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Have ‘the talk’ with young people

By Nathan Rice

I knew it was time. I knew that I needed to go over everything with him, but I came up with many reasons to wait until another day. Maybe he already knew everything, and the discussion would just be awkward. Perhaps it wasn’t the right time. Maybe he wouldn’t be able to process the information properly. I could wait until it was covered in school.

Then Timothy got a haircut. It was only a change to his hairstyle, but that change highlighted how much he was already changing. The little boy was changing into a young man. I couldn’t put off the discussion any longer. It was time to have the talk.

A little later, we sat down together, and I shared that we were going to be talking about, “Men, women, how babies are formed, sexuality, and sex.” His eyes widened. He told me that he already knew a lot. “I’m sure you do,” I replied, “But I want to make sure you know all the facts and that what you know is true.”

It is tempting to put off the discussions about the facts of life with children, but we do them a disservice when we do not teach them this subject. There are many great resources available to help you prepare for the talk, and I suggest that you do prepare for the talk. While you know the facts, putting together a lesson plan can help keep you from stumbling in the discussion. Having an outline to follow is very beneficial.

I utilized a book created to help adults share the information with children in a direct yet tactful manner. The book provided tasteful diagrams of the male and female anatomy and talking points to assist you in each area of the lesson. While it may be possible to explain the facts of life without preparing a lesson, a properly prepared lesson will make things much easier.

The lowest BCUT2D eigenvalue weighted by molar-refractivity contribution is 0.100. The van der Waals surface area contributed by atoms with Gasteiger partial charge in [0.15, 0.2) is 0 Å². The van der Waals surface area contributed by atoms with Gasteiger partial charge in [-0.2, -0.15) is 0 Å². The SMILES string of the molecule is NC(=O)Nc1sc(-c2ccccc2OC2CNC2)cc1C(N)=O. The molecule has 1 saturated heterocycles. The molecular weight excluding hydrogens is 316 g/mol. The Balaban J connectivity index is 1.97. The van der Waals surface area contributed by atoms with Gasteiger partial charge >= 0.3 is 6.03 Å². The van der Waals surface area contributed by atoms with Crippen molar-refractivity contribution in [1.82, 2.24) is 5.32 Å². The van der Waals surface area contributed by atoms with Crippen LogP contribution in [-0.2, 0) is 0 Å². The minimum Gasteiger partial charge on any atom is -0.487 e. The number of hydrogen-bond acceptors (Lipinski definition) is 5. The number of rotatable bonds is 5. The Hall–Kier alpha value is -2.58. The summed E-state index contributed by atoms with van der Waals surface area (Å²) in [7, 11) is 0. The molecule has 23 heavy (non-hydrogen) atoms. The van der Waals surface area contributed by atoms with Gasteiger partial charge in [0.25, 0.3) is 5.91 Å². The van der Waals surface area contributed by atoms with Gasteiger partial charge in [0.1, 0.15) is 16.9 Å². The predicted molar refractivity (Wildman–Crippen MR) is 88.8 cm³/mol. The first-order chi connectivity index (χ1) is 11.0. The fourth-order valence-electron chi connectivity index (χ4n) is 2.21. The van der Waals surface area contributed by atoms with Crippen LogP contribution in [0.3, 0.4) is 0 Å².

While teaching, it is best to be direct and use proper terminology. Set the expectation for the child by informing him or her that you will be sharing the proper names of the male and female anatomy and speaking directly about how life begins. A direct and proper approach will remove much of the awkwardness that adults and kids both fear.

While we reference the lesson on the facts of life as “the talk,” it would be better referenced as “the discussion.” Ask the child questions as you go, allow him or her to talk, and encourage questions.

Observe your child during the discussion. Don’t give them more than they can handle in one session. The talk does not have to happen all in one day. It’s okay to split the talk into sessions, covering one topic at a time. Do what works best for you and your child.

Lastly, be prepared to share your beliefs on sex and sexuality and the rules you expect them to follow. This is a critical step that can be missed if you aren’t careful. Remember, sex isn’t all about the body. It is also about the heart, and it’s important that they understand this aspect as well.

It’s unfair to kids to leave this topic to the school system or the playground. Make the time to have “the talk” with your child.

Nathan Rice is a Hampton Roads native and can be reached at nrice@abnb.org.